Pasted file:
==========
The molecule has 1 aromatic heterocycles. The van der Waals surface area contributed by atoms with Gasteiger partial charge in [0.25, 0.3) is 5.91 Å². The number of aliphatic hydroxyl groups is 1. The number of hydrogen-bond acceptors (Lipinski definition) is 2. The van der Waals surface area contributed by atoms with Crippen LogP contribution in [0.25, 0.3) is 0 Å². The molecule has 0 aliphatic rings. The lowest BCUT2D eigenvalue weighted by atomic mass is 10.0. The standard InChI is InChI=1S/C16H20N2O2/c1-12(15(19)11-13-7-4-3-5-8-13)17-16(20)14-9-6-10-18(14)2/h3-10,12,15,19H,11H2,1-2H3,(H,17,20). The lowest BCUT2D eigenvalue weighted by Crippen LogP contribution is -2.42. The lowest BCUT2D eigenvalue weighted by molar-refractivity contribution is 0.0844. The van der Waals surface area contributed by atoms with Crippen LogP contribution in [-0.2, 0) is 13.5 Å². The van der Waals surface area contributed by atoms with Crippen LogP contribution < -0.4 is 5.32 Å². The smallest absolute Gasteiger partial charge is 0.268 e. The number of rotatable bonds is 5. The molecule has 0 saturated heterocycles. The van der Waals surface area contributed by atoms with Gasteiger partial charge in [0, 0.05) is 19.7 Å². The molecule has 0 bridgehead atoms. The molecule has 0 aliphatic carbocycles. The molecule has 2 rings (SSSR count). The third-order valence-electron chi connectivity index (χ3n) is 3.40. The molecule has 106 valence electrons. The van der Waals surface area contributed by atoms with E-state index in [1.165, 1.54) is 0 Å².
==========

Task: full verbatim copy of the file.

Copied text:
The molecule has 1 aromatic heterocycles. The van der Waals surface area contributed by atoms with Gasteiger partial charge in [0.25, 0.3) is 5.91 Å². The number of aliphatic hydroxyl groups is 1. The number of hydrogen-bond acceptors (Lipinski definition) is 2. The van der Waals surface area contributed by atoms with Crippen LogP contribution in [0.25, 0.3) is 0 Å². The molecule has 0 aliphatic rings. The lowest BCUT2D eigenvalue weighted by atomic mass is 10.0. The standard InChI is InChI=1S/C16H20N2O2/c1-12(15(19)11-13-7-4-3-5-8-13)17-16(20)14-9-6-10-18(14)2/h3-10,12,15,19H,11H2,1-2H3,(H,17,20). The lowest BCUT2D eigenvalue weighted by Crippen LogP contribution is -2.42. The lowest BCUT2D eigenvalue weighted by molar-refractivity contribution is 0.0844. The van der Waals surface area contributed by atoms with Crippen LogP contribution in [-0.2, 0) is 13.5 Å². The van der Waals surface area contributed by atoms with Crippen LogP contribution < -0.4 is 5.32 Å². The smallest absolute Gasteiger partial charge is 0.268 e. The number of rotatable bonds is 5. The molecule has 0 saturated heterocycles. The van der Waals surface area contributed by atoms with Gasteiger partial charge in [0, 0.05) is 19.7 Å². The molecule has 0 bridgehead atoms. The molecule has 0 aliphatic carbocycles. The molecule has 2 rings (SSSR count). The third-order valence-electron chi connectivity index (χ3n) is 3.40. The molecule has 106 valence electrons. The van der Waals surface area contributed by atoms with E-state index in [1.165, 1.54) is 0 Å².